In the fall of 2018, N213GB was disassembled and shipped by sea to Holland where it will become an exhibit at Madurodam in The Hague. Madurodam is a major tourist attraction featuring miniature 1:25 scale models of many famous Dutch castles, industrial projects and public buildings. The DC-3 will be the only full sized exhibit at the park and will be painted in civilian colors. Not a bad ending for this aircraft that was going downhill rapidly at Shell Creek.
Alaskan DC-3 Donated to Museum – February 10, 2019
DC-3 N305SF has been a fixture at Palmer Airport in Alaska for many years. When I first visited Alaska in 2005 she already had three flat tires and was looking pretty grim. Over the past 13 years, the aircraft has been shuffled around the airport and has continued to deteriorate. One thing I have learned over the years is that you can never declare a DC-3 dead. I’ve seen some miraculous resurrections and it was reported on Facebook in August 2018 that the aircraft had been acquired by the Alaska Military History Museum. The post also claims that the aircraft had a combat history flying missions during the invasion of Sicily in WWII. I did a quick search and couldn’t find the Alaska Military History Museum but did find a website for the Alaska Military Heritage Museum. I’d appreciate if anyone could shed some light on the museum and their plans for this long neglected airplane. Please email me if you have any information on the status of this aircraft.
Chanute Air Museum C-47 Gets the Last Laugh – February 10, 2019
VC-47D 43-49336 had been on display at the Chanute Air Museum for many years and was declared excess when the museum shut its doors in December 2015. While smaller and more historically significant aircraft quickly found homes at other museums, the more mundane and/or larger aircraft were not so lucky and the decision was made to scrap them in place at the former museum. The salvage crew had been assured that all fuel tanks had been emptied but on April 23, 2018 they learned a very valuable lesson…always check aircraft fuel tanks before putting a torch to them. A good portion of the VC-47D was destroyed with the salvage crew estimating that the fire destroyed about $2,000 worth of aluminum. In the end, the old Gooney Bird had the last laugh! As of January 2019, I believe only the C-133A remains to be scrapped. For more information, check out Michael O’Leary’s article in the March 2019 issue of Warbirds International.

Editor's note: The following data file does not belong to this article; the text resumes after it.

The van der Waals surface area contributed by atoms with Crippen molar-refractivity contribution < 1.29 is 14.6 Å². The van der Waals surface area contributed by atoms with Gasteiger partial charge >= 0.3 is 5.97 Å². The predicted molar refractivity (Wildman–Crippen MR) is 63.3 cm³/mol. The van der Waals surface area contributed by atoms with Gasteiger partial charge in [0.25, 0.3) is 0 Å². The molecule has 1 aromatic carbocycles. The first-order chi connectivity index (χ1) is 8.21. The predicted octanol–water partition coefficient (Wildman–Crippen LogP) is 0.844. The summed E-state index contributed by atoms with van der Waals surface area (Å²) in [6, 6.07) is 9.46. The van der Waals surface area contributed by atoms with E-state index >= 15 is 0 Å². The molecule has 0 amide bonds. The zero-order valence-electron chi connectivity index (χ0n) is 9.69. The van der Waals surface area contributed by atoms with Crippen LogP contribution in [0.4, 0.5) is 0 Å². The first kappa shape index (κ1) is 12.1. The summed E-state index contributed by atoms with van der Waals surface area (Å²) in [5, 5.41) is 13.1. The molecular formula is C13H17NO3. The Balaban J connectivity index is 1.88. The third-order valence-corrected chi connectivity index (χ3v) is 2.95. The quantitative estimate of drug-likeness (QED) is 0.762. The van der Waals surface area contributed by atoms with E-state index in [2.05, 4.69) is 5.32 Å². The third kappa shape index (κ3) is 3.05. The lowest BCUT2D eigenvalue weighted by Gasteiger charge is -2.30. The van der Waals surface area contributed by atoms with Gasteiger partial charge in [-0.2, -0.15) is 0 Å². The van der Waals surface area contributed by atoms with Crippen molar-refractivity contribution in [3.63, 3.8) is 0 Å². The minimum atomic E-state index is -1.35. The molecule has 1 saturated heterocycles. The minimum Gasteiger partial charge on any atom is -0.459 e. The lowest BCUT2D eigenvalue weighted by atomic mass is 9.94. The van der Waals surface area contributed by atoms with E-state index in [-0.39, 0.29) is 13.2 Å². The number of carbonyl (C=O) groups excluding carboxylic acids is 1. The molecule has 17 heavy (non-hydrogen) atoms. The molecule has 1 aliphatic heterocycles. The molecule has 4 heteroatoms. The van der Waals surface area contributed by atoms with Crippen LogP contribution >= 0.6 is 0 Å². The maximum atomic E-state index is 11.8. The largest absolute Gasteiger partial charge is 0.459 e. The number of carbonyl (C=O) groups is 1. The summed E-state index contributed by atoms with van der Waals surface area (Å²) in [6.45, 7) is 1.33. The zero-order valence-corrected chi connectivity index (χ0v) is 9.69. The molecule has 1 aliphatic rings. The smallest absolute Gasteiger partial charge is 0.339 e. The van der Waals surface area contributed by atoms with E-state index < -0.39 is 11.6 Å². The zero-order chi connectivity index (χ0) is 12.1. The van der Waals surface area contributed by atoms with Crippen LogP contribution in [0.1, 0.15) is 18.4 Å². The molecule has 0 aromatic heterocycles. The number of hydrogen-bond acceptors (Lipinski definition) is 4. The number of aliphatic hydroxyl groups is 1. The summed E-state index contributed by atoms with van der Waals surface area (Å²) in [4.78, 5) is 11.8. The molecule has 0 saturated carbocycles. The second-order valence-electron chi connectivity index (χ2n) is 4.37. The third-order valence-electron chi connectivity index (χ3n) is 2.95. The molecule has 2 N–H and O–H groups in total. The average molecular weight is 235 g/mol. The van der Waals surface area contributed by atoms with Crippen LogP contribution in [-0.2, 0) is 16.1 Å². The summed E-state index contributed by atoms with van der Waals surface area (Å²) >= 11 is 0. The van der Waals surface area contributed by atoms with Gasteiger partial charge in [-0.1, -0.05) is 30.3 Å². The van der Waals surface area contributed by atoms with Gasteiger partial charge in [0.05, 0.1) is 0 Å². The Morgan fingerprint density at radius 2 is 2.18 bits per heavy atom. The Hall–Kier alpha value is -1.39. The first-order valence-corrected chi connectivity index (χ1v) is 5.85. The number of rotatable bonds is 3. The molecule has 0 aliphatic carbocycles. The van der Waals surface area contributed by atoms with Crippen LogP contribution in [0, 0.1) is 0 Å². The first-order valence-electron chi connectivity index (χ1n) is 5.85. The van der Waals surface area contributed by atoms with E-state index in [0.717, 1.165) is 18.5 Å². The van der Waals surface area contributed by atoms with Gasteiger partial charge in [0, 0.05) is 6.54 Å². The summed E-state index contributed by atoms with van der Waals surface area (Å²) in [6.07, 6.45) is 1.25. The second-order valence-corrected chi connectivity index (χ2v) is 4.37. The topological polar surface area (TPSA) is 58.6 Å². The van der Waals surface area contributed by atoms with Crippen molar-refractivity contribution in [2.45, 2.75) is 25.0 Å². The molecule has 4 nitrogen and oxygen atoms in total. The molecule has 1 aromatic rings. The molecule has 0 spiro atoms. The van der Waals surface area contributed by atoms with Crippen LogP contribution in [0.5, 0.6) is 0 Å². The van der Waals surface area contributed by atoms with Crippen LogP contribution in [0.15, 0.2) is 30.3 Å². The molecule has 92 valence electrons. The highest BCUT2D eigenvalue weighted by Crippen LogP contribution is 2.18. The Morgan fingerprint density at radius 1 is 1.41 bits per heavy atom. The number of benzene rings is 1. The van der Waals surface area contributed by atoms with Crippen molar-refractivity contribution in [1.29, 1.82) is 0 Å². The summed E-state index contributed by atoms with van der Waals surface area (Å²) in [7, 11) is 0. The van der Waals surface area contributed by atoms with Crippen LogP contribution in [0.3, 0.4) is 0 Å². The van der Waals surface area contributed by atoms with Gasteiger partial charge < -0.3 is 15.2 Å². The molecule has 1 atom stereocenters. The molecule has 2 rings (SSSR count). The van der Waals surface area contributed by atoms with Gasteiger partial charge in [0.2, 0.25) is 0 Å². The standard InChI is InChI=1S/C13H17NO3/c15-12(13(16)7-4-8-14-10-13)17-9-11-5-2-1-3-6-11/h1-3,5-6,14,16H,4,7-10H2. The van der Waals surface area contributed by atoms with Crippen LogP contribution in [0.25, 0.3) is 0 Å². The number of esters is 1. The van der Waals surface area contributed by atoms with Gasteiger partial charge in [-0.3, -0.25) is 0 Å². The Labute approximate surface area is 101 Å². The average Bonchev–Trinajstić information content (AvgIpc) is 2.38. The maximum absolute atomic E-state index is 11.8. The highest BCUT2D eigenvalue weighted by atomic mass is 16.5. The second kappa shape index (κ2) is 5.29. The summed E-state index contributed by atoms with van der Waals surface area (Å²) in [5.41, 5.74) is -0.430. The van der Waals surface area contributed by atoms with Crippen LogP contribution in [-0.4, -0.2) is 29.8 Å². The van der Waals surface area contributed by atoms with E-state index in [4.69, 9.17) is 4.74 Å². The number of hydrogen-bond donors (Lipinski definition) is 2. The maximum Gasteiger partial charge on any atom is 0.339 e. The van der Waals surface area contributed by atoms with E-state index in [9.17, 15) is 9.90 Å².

New Gate Guard at Flabob Airport – February 10, 2019
N131FS was one of two Four Star DC-3s that escaped the mass scrappings of the defunct airline’s fleet in San Juan, Puerto Rico. The DC-3 was recently painted in USAF colors for her new assignment as the gate guard at Flabob Airport in southern California. While it would have been great if she had remained airworthy, it’s still very good news that the scrapman didn’t claim her and she will be part of the Flabob scene for years to come.
The other former Four Star DC-3 to escape San Juan was N138FS, which is now active with Florida Air Cargo flying freight out of Opa-locka Airport in south Florida.
Buffalo Airways to Restore near-Derelict DC-3 – February 10, 2019
Bernoit de Mulder acquired D-Day veteran DC-3 C-FDTD in April 2017 with the intent of restoring it. The vintage airplane had been parked at Saint-Hubert Longueuil Airport near Montreal since the early 1990’s and was in danger of being scrapped. Despite his efforts and the efforts of many volunteers, Bernoit was unable to garner the resources necessary to resurrect the DC-3 and two weeks before Christmas 2018 he placed an ad on eBay. Three days later he received a call from Mikey and Joe McBryan of Buffalo Airways fame saying they were interested in the aircraft. A short time later a purchase deal was finalized.
Recognizing the historical significance of the aircraft, the McBryan’s are determined to have it flying by June 6, 2019, which is the 75th anniversary of D-Day. Considering the condition of the aircraft and its location, this is a very ambitious undertaking but who, with decades of DC-3 experience, would be better suited to pull it off than the McBryan family.
Not wasting any time, Mikey headed to Buffalo’s maintenance base in Red Deer, Alberta on December 31st to meet with his uncle Ronnie McBryan and have a look at the two parts donor aircraft, C-FDTB and C-FDTH. Like C-FDTD, both are former Transport Canada aircraft with C-FDTB’s engine firewall and wiring harness configuration identical to the Saint-Hubert DC-3. It’s interesting to note that C-FDTB has a full 1940/50s era 3-across passenger interior from its days with Trans-Canada Air Lines. It has been sold to Basler for their turboprop conversion program and all of this history will be stripped out during the conversion. C-FDTH was damaged during a windstorm and, at this point, is best suited to being a parts donor.
Mikey and Ronnie airlined to Montreal and got their first look at C-FDTD on January 3rd. Their plan is to take inventory on exactly what is required for the restoration, gather the parts and pieces in Red Deer and then transport them to Saint-Hubert, where the restoration will take place. This would be an extremely ambitious project under the best of circumstances and I wish them luck.
You can check out the latest project status on Mikey McBryan’s Plane Savers YouTube videos and the Plane Savers website.
----Created 10 February 2019------Updated 16 July 2019----